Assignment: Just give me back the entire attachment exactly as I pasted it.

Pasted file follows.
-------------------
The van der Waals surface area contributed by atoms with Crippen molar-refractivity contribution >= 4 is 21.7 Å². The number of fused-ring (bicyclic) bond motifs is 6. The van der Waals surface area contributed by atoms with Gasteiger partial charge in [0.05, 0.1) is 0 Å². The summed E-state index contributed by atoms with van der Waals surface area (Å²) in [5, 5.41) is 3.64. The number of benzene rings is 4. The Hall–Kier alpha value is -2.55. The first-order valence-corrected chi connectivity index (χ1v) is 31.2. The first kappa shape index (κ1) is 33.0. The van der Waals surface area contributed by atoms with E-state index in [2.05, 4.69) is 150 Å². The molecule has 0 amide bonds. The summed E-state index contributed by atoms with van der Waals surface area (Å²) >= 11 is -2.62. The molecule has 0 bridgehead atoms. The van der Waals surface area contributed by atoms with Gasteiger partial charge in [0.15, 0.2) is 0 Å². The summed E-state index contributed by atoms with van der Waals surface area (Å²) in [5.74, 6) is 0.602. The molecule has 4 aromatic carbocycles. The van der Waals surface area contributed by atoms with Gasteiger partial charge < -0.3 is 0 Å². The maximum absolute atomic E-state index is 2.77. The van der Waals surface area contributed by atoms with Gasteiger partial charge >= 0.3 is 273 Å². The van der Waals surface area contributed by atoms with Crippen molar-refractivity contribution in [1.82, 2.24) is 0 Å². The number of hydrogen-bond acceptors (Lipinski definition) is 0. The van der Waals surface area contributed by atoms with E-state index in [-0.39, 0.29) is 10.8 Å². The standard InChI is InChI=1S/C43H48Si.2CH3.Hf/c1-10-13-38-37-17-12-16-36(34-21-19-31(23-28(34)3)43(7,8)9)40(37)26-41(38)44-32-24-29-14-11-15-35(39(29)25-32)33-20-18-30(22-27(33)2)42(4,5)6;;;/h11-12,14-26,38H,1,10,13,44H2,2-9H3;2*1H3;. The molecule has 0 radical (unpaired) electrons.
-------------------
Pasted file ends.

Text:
The van der Waals surface area contributed by atoms with Crippen molar-refractivity contribution >= 4 is 21.7 Å². The number of fused-ring (bicyclic) bond motifs is 6. The van der Waals surface area contributed by atoms with Gasteiger partial charge in [0.05, 0.1) is 0 Å². The summed E-state index contributed by atoms with van der Waals surface area (Å²) in [5, 5.41) is 3.64. The number of benzene rings is 4. The Hall–Kier alpha value is -2.55. The first-order valence-corrected chi connectivity index (χ1v) is 31.2. The first kappa shape index (κ1) is 33.0. The van der Waals surface area contributed by atoms with E-state index in [2.05, 4.69) is 150 Å². The molecule has 0 amide bonds. The summed E-state index contributed by atoms with van der Waals surface area (Å²) >= 11 is -2.62. The molecule has 0 bridgehead atoms. The van der Waals surface area contributed by atoms with Gasteiger partial charge in [0.15, 0.2) is 0 Å². The summed E-state index contributed by atoms with van der Waals surface area (Å²) in [5.74, 6) is 0.602. The molecule has 4 aromatic carbocycles. The van der Waals surface area contributed by atoms with Gasteiger partial charge < -0.3 is 0 Å². The maximum absolute atomic E-state index is 2.77. The van der Waals surface area contributed by atoms with Gasteiger partial charge >= 0.3 is 273 Å². The van der Waals surface area contributed by atoms with Crippen molar-refractivity contribution in [1.82, 2.24) is 0 Å². The number of hydrogen-bond acceptors (Lipinski definition) is 0. The van der Waals surface area contributed by atoms with E-state index in [-0.39, 0.29) is 10.8 Å². The standard InChI is InChI=1S/C43H48Si.2CH3.Hf/c1-10-13-38-37-17-12-16-36(34-21-19-31(23-28(34)3)43(7,8)9)40(37)26-41(38)44-32-24-29-14-11-15-35(39(29)25-32)33-20-18-30(22-27(33)2)42(4,5)6;;;/h11-12,14-26,38H,1,10,13,44H2,2-9H3;2*1H3;. The molecule has 0 radical (unpaired) electrons.